Tuesday, April 10, 2012

Eagle River Redux - Part I

If you've been a reader of the blog for awhile, you may remember a post from last March titled "The Eagle River Adventure".  Even then we knew we'd go back and we recently kept our promise with a return trip to Adventure Rental's "River Escape" vacation rental property.  The trip proved even more magical the second time around.

First, picture your dream getaway.  I know for many of you your thoughts may immediately turn to the island vacation for fun in the sun or the European trip to journey back through history.  While I certainly wouldn't turn down either opportunity, if I'm looking to relax, I mean really relax and recharge, put a camera in my hand and drop me someplace off the grid where it's just us and the wildlife.  Sitting on the end of the dock overlooking the Wisconsin River at River Escape was exactly what the doctor ordered.

This year we scheduled the trip a week later in the year in hopes that the ice would be off the river.  As it turned out, the unseasonal weather we'd experienced through most of March resulted in the ice being long gone.  We'd even considered taking our kayaks, but as luck would have it the "seasonal" weather returned just in time for our trip.  Less than a week before the temperature had been consistently flirting with the 80 degree mark.  On the first morning of our stay we awoke to a fresh layer of snow blanketing the ground.

Day 1

As mentioned in last year's post, one of the many reasons this is a great location to have a camera in hand is the fact that there is a bald eagle nest high in a pine right across the river.  If you can hold still long enough you're nearly guaranteed a view of these magnificent raptors.

Shooting with the Nikon D300s and a Nikon 70-300mm f/4.5-5.6 gave me some additional reach to interact with our wildlife buddies, but the lighting was horrible all day.  I had my camera set to 1/1000th of a second and auto-ISO topping out at 3200 whenever I took my seat on the dock.  Pretty much all of the photos I took that day ended up being at 3200 ISO.  As they say, a grainy photo is better than a blurry one or no photo at all.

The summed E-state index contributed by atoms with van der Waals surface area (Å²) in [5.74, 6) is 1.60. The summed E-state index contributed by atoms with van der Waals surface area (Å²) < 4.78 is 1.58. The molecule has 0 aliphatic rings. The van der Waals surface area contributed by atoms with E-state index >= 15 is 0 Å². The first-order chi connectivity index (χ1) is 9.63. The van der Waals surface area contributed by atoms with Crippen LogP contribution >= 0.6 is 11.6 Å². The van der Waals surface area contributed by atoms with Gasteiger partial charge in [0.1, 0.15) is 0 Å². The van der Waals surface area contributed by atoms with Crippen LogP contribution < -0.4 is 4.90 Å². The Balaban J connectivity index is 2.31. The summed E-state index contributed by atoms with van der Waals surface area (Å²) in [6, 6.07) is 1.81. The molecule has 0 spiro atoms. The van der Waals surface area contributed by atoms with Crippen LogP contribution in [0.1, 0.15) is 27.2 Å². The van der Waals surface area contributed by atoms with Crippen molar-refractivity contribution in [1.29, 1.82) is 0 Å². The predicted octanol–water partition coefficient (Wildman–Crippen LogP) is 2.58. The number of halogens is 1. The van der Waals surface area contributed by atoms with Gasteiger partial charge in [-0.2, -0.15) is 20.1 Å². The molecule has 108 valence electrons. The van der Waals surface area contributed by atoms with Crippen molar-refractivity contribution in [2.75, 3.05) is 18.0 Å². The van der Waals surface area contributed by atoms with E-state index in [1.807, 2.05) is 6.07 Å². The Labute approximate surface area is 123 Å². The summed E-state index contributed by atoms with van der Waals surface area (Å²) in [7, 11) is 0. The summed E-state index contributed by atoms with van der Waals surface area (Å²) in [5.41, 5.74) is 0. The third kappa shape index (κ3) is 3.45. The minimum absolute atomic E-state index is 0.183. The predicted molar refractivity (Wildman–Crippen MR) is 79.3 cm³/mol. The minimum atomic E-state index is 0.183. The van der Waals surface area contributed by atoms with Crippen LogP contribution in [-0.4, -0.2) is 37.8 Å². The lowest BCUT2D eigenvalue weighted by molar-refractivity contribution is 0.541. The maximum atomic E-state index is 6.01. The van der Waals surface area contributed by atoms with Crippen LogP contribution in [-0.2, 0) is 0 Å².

Two mallard ducks express their opinions on property rights.
Day 2

While it had warmed up enough to dispense with the snow, the thermometer was still struggling to break the 40 degree mark.  The temperature being what it was, my wife was resigned to do her relaxing indoors and offered me the use of her Sigma 150-500mm f/5-6.3 lens for the first time ever (and I say thank you)!  The challenge for the day was not only to hold up 5 pounds of lens (someone needs a monopod), but to find the subject in the viewfinder to focus on.  The longer reach also came at the price of a slower shutter speed, but at least it was a tad brighter than the day before.

Mr. and Mrs. H. Merganser (nice doo Mrs :-)
In between waiting for one of the eagles to return to or depart from the nest, the mallards and hooded mergansers kept me entertained.  Then from the corner of my eye I saw two newcomers to the scene.  A pair of river otters!  Did I mention that I simply parked my butt on the dock bench and all of these photo opportunities came right to me?  Truly unbelievable.  At first I only saw one otter poking it's head up and looking around before slipping back beneath the surface all the while continuing to close the distance between us.  And then....

...wait for it ........

Perch anyone?

Up comes an otter with a face full of fish looking right at me seeming to say, "So are you getting this? Nice catch, huh?".  After he was sure I had realized the photo op, he turned has back and began working on his prize.  He was still going at it as he start up the river once again.

These two still weren't done with me, but we'll save that for another post. :-).

Before I wrap up for today, I wanted to provide just a little more feedback on the experience with the Sigma 150-500.  Of course I've seen many, many images that my wife has taken with this lens and heard a lot of feedback from her on its performance (or sometimes the lack thereof).  It probably also comes as no surprise that I secretly covet a nice long reaching, fast piece of glass, what photographer doesn't. Those day dreams usually surface after looking at some of the wildlife images of Moose Peterson or others with their $10K Nikon 600mm lenses (Nikon, if you're reading, I'm now accepting sponsors ;-).  Even the most "practical" option I've pondered, a Nikon 300mm f/2.8 with a teleconverter would put you back in excess of $6,500.  More than likely that one's going to be contained to "dream land" for quite some time. 

That being said, if your options are shooting with a considerably less expensive 500mm lens or not shooting with a 500mm lens, then I'd pick the first option.  It's probably not going to be the fastest lens in your bag at f/6.3, but with my camera focus mode set to continuous servo and my shutter-release set to "Release + Focus" priority, I was reasonably happy with the results.   Most definitely there were some shots where I wished the focus had caught up with me a little faster, but I'm also reasonably confident that additional practice at getting and keeping the lens pointed in the right direction would improve the percentage of keepers.  Overall, it was a real treat to shoot at 500mm even if the light was less than desirable.

Keep your eyes on the blog as I'll continue to share more images taken with this lens as well as the stories behind them.  If you've read enough to be intrigued by the possibilities of the River Escape property, give Cassandra at Adventure Rentals a call.  River Escape is just one of the options they have available to you and we HIGHLY recommend them.

Until next time, keep click'n.


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